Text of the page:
Last Thursday afternoon in a Turkish hamlet not far from the town of Rehanliya on the Syrian border, two black four-wheel drive cars with tinted windows appeared amid the olive groves and red-soiled farmland of what has become a gathering point for Syrian defectors. They came to a temporary halt to allow a herd of sheep and goats to pass before proceeding gingerly down the tattered concrete lane through the olive trees.
They carried a coveted prize in the long covert war with the Syrian regime. Behind the smoked glass was Brigadier General Manaf Tlass, once a confidant of the Assad family, and the most significant defector to have fled Damascus by far.
The cars turned right up a steep hill towards a Turkish observation tower, where Tlass's passage to safety had been co-ordinated with the Free Syrian command near the southern Turkish city of Antakya.
From Antakya, Tlass was soon on his way to Paris, where breaking news of his defection was greeted with jubilation by a gathering of western and Arab foreign ministers as a telling blow to Assad's wounded but ferocious regime. But left behind among the olive groves on the border, other defectors, including senior army officers, took a more jaundiced view of his sudden flight as they gathered for dinner.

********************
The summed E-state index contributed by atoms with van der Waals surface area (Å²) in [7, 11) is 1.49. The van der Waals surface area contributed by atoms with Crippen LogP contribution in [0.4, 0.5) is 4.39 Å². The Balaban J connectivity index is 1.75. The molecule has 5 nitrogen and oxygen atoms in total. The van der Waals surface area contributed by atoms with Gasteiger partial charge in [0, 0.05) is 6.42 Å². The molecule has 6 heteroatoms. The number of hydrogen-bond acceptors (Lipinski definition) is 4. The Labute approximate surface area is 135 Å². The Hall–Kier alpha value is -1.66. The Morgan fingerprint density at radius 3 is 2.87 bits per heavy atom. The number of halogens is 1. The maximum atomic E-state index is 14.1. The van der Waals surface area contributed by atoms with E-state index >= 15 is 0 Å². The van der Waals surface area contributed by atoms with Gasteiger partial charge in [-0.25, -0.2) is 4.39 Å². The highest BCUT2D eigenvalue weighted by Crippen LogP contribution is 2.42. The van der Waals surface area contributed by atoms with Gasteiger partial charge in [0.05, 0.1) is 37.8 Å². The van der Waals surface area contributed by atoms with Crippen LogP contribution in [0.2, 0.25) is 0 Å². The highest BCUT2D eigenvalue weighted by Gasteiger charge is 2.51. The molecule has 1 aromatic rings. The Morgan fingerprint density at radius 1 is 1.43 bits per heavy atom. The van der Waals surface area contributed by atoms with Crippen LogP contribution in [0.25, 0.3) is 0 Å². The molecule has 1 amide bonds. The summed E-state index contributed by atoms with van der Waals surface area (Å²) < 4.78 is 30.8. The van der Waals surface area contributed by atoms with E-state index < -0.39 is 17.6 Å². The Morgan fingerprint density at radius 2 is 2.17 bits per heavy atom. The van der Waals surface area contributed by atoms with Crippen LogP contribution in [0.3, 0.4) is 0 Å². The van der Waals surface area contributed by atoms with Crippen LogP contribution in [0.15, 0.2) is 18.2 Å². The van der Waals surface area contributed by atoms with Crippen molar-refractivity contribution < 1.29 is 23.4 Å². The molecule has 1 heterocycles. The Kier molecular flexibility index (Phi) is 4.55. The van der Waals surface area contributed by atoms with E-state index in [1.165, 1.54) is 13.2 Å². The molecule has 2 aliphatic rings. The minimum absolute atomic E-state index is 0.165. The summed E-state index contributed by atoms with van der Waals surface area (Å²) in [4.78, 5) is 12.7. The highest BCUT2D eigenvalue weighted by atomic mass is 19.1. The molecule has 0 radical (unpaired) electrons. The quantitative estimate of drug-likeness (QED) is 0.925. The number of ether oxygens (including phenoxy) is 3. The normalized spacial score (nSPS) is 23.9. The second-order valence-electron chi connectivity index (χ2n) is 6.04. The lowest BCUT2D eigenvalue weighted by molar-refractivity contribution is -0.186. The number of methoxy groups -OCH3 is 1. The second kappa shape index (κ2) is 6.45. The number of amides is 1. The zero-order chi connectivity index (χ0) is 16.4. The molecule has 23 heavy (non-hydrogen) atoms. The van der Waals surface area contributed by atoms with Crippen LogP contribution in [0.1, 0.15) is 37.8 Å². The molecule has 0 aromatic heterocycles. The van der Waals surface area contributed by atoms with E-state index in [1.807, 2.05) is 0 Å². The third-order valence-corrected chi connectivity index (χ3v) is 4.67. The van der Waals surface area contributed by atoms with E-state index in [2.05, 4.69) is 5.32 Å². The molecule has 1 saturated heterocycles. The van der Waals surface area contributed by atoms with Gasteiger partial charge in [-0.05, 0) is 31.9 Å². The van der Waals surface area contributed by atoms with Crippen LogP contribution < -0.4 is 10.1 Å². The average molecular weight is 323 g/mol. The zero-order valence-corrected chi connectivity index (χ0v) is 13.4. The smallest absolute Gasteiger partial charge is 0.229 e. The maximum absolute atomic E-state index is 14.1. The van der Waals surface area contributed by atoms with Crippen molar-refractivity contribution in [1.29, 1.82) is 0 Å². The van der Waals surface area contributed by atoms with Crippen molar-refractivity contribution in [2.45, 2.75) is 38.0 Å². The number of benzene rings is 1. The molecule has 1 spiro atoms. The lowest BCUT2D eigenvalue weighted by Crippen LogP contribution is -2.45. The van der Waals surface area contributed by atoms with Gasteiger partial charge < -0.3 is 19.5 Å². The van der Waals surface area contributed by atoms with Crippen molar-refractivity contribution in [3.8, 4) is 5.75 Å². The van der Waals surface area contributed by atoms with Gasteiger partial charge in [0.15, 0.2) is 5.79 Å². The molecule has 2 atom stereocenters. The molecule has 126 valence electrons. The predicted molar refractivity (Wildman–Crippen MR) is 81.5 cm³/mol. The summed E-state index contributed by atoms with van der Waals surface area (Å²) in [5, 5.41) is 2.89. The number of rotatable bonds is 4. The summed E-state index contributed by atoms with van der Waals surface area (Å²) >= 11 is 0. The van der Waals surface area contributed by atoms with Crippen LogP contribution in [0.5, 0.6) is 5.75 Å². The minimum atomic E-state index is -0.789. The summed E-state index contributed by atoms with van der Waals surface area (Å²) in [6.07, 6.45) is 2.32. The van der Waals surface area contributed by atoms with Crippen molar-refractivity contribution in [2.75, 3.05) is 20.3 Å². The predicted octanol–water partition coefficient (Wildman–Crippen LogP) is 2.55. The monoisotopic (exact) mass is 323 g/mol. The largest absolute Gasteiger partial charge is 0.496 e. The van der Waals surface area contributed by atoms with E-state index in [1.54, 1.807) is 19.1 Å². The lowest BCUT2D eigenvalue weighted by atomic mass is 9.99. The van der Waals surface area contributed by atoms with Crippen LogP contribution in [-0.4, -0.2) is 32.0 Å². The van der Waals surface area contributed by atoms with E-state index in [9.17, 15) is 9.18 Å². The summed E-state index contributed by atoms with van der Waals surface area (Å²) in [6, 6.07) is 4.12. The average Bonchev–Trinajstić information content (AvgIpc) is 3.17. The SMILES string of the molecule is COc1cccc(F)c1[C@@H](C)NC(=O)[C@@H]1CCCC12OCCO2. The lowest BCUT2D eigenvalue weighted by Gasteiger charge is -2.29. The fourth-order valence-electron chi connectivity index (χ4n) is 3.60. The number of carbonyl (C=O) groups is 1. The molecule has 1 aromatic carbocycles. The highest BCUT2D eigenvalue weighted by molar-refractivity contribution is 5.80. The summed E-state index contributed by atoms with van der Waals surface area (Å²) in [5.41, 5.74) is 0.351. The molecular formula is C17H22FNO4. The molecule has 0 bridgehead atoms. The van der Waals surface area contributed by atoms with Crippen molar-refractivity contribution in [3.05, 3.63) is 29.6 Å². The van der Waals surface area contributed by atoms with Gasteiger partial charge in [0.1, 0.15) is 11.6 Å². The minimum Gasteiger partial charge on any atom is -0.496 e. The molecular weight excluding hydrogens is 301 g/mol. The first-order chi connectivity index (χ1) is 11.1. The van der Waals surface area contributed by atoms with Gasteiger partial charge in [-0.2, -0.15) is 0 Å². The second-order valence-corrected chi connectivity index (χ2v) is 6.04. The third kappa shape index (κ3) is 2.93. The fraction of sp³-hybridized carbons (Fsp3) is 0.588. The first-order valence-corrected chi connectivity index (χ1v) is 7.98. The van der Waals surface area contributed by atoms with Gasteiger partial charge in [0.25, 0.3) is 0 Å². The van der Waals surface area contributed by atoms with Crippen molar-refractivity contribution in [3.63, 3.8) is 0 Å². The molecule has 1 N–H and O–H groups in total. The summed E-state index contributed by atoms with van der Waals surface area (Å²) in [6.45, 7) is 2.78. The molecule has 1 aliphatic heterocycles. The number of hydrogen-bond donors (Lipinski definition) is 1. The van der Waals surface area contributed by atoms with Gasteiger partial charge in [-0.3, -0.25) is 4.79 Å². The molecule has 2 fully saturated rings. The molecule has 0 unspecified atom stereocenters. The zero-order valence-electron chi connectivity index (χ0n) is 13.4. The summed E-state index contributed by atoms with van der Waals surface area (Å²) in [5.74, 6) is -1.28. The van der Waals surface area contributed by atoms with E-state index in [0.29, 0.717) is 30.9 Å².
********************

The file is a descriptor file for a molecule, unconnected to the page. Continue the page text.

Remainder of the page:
"There is something not right about this," said Colonel Abu Hamza, a commander from Jebel al-Zawiya. "There were two eyes on him when he prayed and when he ate. How could he and his family escape without them knowing? We need to get to the bottom of it."
Over the past few days, there has been neither sight nor sound from Manaf Tlass and his family, once a Sunni mainstay of the Assad regime. According to a diplomatic source, the former Republican Guard general was being debriefed in Paris by French intelligence officials, presumably anxious to discover how many other former top loyalists might be ready to bolt in Tlass's wake, and how hollow is the structure keeping in place. The Syrian opposition in Paris promise the former general, once a close friend of the Syrian president, will surface in the next few days and make his position clear.